Beyond dose: Pulsed antibiotic treatment schedules can maintain individual benefit while reducing resistance
Christopher M Baker, Matthew J Ferrari, Katriona Shea
SCIENTIFIC REPORTS | NATURE PUBLISHING GROUP | Published : 2018
The emergence of treatment-resistant microbes is a key challenge for disease treatment and a leading threat to human health and wellbeing. New drugs are always in development, but microbes regularly and rapidly acquire resistance. We must consider if altering how we administer drugs at the individual level could slow development of resistance. Here we use mathematical models to show that exposing microbes to drug pulses could greatly reduce resistance without increasing individual pathogen load. Our results stem from two key factors: the presence of antibiotics creates a selection pressure for antibiotic resistant microbes, and large populations of bacteria are more likely to harbor drug res..View full abstract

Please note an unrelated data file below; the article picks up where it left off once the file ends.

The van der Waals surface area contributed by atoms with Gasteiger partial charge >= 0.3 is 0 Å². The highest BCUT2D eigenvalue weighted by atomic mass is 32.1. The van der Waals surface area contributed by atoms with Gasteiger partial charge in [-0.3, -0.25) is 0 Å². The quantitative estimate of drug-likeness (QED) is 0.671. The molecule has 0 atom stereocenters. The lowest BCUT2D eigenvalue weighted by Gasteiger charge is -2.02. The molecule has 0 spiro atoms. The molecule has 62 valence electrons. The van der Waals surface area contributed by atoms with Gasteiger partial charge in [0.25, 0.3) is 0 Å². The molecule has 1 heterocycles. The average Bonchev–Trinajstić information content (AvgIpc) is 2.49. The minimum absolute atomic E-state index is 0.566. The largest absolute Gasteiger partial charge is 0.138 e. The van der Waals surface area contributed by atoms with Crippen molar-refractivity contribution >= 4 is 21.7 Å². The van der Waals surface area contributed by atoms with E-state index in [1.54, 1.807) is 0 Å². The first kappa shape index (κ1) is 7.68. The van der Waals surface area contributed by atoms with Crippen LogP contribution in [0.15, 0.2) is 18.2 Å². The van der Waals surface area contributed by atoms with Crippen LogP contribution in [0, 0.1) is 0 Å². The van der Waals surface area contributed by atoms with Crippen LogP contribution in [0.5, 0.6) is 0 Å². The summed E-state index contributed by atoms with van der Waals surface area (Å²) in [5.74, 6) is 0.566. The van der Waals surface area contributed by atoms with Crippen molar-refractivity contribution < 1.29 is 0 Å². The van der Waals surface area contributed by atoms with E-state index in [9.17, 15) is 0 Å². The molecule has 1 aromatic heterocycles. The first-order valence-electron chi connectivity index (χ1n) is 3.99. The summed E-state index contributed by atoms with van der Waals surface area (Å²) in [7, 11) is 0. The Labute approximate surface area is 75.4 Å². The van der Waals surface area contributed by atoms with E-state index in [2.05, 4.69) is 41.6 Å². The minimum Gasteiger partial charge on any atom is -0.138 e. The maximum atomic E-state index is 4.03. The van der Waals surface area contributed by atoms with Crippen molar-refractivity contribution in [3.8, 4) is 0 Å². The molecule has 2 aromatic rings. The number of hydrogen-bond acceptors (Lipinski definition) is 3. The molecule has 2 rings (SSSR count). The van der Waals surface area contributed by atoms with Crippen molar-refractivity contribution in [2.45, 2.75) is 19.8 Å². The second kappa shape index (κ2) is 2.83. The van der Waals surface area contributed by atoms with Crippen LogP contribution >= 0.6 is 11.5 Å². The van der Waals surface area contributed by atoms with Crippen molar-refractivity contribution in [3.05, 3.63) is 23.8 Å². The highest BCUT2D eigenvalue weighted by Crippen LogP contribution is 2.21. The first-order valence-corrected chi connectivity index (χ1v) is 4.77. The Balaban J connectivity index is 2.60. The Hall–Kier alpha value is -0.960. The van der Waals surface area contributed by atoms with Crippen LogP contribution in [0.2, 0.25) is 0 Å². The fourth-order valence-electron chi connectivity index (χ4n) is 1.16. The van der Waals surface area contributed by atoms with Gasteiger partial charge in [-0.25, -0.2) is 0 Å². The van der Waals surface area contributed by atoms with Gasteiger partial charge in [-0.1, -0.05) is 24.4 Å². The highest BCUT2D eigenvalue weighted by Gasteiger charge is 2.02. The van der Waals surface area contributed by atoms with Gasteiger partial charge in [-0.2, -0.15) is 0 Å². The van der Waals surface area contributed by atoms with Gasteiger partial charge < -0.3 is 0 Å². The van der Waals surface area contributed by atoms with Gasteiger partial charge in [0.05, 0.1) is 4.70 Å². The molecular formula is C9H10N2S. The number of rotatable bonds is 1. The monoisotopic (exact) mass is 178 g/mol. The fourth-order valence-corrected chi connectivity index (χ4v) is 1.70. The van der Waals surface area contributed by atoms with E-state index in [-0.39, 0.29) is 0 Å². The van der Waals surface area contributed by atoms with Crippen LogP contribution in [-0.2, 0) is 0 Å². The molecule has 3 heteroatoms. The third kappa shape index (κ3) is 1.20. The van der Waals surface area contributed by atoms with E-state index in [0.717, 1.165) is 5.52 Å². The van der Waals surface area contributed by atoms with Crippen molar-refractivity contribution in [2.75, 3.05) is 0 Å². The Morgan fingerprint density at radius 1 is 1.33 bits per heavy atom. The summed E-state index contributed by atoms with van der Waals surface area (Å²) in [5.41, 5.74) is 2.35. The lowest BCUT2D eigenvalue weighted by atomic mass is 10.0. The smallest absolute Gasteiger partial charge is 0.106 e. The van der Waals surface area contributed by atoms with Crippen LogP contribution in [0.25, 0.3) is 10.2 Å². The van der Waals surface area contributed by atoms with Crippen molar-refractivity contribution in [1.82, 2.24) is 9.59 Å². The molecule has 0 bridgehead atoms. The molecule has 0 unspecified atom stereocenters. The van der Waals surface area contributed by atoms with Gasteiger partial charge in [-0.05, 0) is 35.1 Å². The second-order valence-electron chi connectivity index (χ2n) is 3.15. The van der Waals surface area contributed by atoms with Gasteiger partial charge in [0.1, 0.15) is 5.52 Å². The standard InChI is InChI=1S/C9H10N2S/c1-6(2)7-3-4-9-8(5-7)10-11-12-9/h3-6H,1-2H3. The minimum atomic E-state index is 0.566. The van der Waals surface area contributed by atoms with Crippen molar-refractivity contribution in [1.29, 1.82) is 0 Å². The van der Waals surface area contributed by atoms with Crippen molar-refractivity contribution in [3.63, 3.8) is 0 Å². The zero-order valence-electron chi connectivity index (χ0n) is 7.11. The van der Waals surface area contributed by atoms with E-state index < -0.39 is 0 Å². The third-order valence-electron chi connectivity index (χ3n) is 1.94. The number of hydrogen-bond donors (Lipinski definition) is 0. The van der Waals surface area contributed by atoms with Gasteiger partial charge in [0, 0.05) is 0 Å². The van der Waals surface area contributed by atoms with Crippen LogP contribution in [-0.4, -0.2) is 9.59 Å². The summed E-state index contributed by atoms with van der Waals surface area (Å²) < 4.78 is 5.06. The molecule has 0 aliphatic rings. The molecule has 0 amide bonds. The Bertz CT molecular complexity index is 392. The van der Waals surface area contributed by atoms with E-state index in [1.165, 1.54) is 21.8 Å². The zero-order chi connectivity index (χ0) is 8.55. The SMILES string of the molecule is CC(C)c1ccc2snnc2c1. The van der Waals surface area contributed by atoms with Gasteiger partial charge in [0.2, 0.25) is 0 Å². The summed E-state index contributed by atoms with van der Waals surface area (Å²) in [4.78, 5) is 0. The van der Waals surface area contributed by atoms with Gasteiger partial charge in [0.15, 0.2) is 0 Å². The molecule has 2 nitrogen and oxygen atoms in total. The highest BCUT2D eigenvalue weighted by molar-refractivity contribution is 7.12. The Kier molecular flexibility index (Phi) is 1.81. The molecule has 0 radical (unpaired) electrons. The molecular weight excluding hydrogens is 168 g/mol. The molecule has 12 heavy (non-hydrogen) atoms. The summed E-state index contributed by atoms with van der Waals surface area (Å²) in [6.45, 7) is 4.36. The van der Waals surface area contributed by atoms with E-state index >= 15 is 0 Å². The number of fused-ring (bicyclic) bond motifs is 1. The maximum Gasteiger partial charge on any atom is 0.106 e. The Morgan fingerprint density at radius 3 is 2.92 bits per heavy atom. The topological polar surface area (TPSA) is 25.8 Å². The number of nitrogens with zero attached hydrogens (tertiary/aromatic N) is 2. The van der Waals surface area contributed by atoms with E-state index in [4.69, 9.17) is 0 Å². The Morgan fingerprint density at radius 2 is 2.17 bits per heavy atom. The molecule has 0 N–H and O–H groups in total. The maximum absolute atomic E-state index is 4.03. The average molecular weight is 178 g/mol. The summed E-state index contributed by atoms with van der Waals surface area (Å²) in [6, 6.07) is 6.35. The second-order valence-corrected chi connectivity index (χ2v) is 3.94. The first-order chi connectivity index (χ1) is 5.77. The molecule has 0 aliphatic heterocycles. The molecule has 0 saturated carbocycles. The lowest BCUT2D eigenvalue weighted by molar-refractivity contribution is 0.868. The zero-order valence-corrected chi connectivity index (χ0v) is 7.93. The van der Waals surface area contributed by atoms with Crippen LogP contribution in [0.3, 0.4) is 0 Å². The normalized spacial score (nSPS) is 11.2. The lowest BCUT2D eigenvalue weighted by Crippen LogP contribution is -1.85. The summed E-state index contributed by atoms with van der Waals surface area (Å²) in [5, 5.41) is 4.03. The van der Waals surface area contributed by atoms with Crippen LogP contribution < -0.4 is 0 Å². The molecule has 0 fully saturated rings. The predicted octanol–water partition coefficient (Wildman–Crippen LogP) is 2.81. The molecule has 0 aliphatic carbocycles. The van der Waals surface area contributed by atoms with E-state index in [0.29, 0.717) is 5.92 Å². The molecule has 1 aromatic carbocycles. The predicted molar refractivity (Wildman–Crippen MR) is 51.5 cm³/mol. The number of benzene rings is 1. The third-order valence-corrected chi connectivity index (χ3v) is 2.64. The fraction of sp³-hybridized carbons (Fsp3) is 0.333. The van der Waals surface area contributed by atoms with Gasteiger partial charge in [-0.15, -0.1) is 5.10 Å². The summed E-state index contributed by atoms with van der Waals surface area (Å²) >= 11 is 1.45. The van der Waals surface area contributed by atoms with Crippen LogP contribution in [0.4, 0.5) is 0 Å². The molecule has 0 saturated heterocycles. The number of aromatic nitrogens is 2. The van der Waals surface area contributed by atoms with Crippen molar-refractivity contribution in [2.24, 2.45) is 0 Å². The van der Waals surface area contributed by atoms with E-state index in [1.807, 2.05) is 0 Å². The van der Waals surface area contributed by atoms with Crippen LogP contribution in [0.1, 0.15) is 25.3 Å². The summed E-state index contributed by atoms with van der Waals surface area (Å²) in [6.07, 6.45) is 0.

Awarded by Ecology and Evolution of Infectious Disease program of the NSF/NIH
Awarded by National Science Foundation
Awarded by NATIONAL INSTITUTE OF GENERAL MEDICAL SCIENCES
Christopher Baker is the recipient of a John Stocker Postdoctoral Fellowship from the Science and Industry Endowment Fund. The authors are all supported by a grant from the Ecology and Evolution of Infectious Disease program of the NSF/NIH (award number 1 R01 GM105247-01). Katriona Shea is additionally supported by National Science Foundation award DEB-1556444. We thank Ottar Bjornstad, Emma Fulkes, Timothy Reluga and two anonymous reviewers for their helpful comments.